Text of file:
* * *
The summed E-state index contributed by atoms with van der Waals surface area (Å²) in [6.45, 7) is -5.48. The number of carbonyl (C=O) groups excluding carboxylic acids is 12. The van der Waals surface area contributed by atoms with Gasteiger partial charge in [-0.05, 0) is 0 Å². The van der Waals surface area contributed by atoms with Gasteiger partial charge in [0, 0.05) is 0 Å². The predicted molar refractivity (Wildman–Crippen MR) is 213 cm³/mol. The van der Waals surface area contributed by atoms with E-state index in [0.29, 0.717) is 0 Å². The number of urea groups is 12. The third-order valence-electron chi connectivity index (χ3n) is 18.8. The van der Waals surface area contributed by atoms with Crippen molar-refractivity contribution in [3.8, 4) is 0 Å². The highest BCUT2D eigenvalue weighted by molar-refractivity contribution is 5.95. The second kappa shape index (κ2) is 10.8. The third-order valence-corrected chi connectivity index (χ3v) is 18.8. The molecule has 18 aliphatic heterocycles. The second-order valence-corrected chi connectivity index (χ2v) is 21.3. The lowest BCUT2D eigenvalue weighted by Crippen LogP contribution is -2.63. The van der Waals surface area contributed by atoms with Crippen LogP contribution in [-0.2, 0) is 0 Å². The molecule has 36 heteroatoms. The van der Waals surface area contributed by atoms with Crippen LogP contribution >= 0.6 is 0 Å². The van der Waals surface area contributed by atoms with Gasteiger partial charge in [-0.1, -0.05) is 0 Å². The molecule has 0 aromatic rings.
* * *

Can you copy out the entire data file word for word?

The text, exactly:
The summed E-state index contributed by atoms with van der Waals surface area (Å²) in [6.45, 7) is -5.48. The number of carbonyl (C=O) groups excluding carboxylic acids is 12. The van der Waals surface area contributed by atoms with Gasteiger partial charge in [-0.05, 0) is 0 Å². The van der Waals surface area contributed by atoms with Gasteiger partial charge in [0, 0.05) is 0 Å². The predicted molar refractivity (Wildman–Crippen MR) is 213 cm³/mol. The van der Waals surface area contributed by atoms with E-state index in [0.29, 0.717) is 0 Å². The number of urea groups is 12. The third-order valence-electron chi connectivity index (χ3n) is 18.8. The van der Waals surface area contributed by atoms with Crippen molar-refractivity contribution in [3.8, 4) is 0 Å². The highest BCUT2D eigenvalue weighted by molar-refractivity contribution is 5.95. The second kappa shape index (κ2) is 10.8. The third-order valence-corrected chi connectivity index (χ3v) is 18.8. The molecule has 18 aliphatic heterocycles. The second-order valence-corrected chi connectivity index (χ2v) is 21.3. The lowest BCUT2D eigenvalue weighted by Crippen LogP contribution is -2.63. The van der Waals surface area contributed by atoms with Crippen LogP contribution in [-0.2, 0) is 0 Å². The molecule has 36 heteroatoms. The van der Waals surface area contributed by atoms with Crippen LogP contribution >= 0.6 is 0 Å². The van der Waals surface area contributed by atoms with Gasteiger partial charge in [-0.1, -0.05) is 0 Å². The molecule has 0 aromatic rings.